El Deafo

eldeafo

This week, I was lucky enough to have a thirty-minute window when I could pop into my favorite independent bookstore in Los Angeles. They have a large children’s section on the second floor that I love perusing because they do an excellent job at getting new books. On one of their displays sat El Deafo […]

Same theme, different level

The Skin I'm In

It’s a new year with new kids! I’m working with the same population, but the way this school deals with the social and emotional components of learning is amazing. With that said, I have a group of 8th graders who are very low-level readers. It was a bit surprising because most of them are articulate […]

The kid-friendly, kid-maintainable classroom library

Nicole_Hewes_ Classroom_Library_5

If you’re a teacher reading this blog, you likely devote significant attention to carefully selecting literature to add to your classroom library. And, if you’re like me, you want your students to have access to these books, but also to not spend hours after school reorganizing and looking for titles that have mysteriously disappeared. Last […]

Blasting the canon

The Red Badge of Courage

As a new English department chair, I’ve already been faced with decisions about book orders. Our high school opened in 2007, but our middle school just opened with a sixth grade class last year. This means it was time for us to create a seventh grade curriculum. I believe in leadership through structured freedom, so […]

Books that inspire community

pedro_y_la_luna

Lately — and by accident — I’ve been reading Spanish versions of many French-authored children’s picture books. For some reason, most of the books I’ve recently bought from bookstores in Lima and Buenos Aires to use for storytelling in Spanish were translated from French authors. I didn’t realize it at the time, but once I […]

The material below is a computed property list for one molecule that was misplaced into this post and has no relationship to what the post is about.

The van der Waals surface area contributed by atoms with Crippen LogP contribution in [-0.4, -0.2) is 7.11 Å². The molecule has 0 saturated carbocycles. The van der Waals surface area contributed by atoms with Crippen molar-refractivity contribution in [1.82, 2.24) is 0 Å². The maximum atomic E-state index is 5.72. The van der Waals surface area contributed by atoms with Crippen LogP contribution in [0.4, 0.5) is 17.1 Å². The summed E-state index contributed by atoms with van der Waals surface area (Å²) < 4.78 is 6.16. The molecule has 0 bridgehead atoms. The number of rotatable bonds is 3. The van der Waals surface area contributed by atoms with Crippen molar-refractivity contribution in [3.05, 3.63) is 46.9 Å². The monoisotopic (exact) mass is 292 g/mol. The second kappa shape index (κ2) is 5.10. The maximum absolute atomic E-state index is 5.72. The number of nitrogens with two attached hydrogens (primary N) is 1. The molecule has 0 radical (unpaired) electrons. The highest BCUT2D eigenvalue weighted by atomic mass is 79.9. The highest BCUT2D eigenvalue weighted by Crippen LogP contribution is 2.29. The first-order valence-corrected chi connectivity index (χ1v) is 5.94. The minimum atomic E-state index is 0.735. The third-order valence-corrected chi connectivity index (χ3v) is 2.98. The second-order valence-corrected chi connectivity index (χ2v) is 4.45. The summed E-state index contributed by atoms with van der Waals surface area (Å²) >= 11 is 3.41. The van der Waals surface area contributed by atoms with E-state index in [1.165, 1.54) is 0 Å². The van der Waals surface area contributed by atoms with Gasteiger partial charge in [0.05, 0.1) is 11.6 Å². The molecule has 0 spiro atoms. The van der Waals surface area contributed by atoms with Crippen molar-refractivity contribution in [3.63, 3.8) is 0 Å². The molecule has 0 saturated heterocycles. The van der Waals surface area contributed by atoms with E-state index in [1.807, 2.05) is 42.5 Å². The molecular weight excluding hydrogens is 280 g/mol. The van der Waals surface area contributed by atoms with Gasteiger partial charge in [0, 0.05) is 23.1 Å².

Music for Alice: a book in the key of life

Music for Alice

Since I teach ESL to adults, I have to consider how I can convey some empathy for what my students have experienced, while also risking that some of the material I present may overwhelm them. Since I can never completely know all my students have been through — once a student burst into tears in […]

Here we go again!

back to school

By now, I’m guessing all the teachers out there are fully back in school — not just in meetings, but standing in a classroom in front of new students. Those of you in southern US states have been back for nearly a month while here in Boston students had their first day last week. I’d […]

Open Very Carefully: even quality books can contain stereotypes

Open Very Carefully

One of the most popular books in my Pre-K class this past year was Open Very Carefully: A Book with Bite written by Nick Bromley and illustrated by Nicola O’Byrne. The book starts off like it will be a retelling of The Ugly Duckling, but soon a crocodile interloper enters the book. For the rest […]

Literature circles: the details

classroom table and chairs

In my first literature circle post, I gave an overall explanation about the purpose and how the initial meeting goes and left a few mini book reviews. In my second lit circle post, I pointed you guys to sources if you wanted to kick off your own. In this last (for now) lit circle post, […]

Engaging literature and students with CHARGE syndrome

willems_knuffle bunny too

This summer, I was asked by a parent whose child had attended our reading tutoring program in the spring, to work one-on-one with her daughter, a rising middle schooler with CHARGE syndrome. CHARGE syndrome involves a number of developmental and medical differences (see www.chargesyndrome.org to learn more), and for this particular child it means profound […]